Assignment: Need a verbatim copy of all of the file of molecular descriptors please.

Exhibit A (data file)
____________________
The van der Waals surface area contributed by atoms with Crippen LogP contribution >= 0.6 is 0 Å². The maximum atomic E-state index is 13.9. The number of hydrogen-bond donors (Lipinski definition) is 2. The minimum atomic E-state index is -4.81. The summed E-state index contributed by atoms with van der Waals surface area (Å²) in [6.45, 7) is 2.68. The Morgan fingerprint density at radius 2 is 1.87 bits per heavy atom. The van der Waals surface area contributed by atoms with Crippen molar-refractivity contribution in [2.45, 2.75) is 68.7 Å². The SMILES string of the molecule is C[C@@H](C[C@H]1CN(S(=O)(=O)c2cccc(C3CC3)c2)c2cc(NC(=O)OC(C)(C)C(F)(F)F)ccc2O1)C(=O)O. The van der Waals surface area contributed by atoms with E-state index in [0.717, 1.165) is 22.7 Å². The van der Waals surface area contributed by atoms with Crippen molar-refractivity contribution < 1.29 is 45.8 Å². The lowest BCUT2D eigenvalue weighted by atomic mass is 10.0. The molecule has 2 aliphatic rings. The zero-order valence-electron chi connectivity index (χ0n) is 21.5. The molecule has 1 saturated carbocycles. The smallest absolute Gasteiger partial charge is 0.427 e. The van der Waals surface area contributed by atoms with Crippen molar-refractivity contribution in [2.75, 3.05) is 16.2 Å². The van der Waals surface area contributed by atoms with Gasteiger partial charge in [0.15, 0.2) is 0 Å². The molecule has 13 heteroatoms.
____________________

The van der Waals surface area contributed by atoms with Crippen LogP contribution >= 0.6 is 0 Å². The maximum atomic E-state index is 13.9. The number of hydrogen-bond donors (Lipinski definition) is 2. The minimum atomic E-state index is -4.81. The summed E-state index contributed by atoms with van der Waals surface area (Å²) in [6.45, 7) is 2.68. The Morgan fingerprint density at radius 2 is 1.87 bits per heavy atom. The van der Waals surface area contributed by atoms with Crippen molar-refractivity contribution in [2.45, 2.75) is 68.7 Å². The SMILES string of the molecule is C[C@@H](C[C@H]1CN(S(=O)(=O)c2cccc(C3CC3)c2)c2cc(NC(=O)OC(C)(C)C(F)(F)F)ccc2O1)C(=O)O. The van der Waals surface area contributed by atoms with E-state index in [0.717, 1.165) is 22.7 Å². The van der Waals surface area contributed by atoms with Crippen molar-refractivity contribution < 1.29 is 45.8 Å². The lowest BCUT2D eigenvalue weighted by atomic mass is 10.0. The molecule has 2 aliphatic rings. The zero-order valence-electron chi connectivity index (χ0n) is 21.5. The molecule has 1 saturated carbocycles. The smallest absolute Gasteiger partial charge is 0.427 e. The van der Waals surface area contributed by atoms with Crippen molar-refractivity contribution in [2.75, 3.05) is 16.2 Å². The van der Waals surface area contributed by atoms with Gasteiger partial charge in [0.15, 0.2) is 0 Å². The molecule has 13 heteroatoms.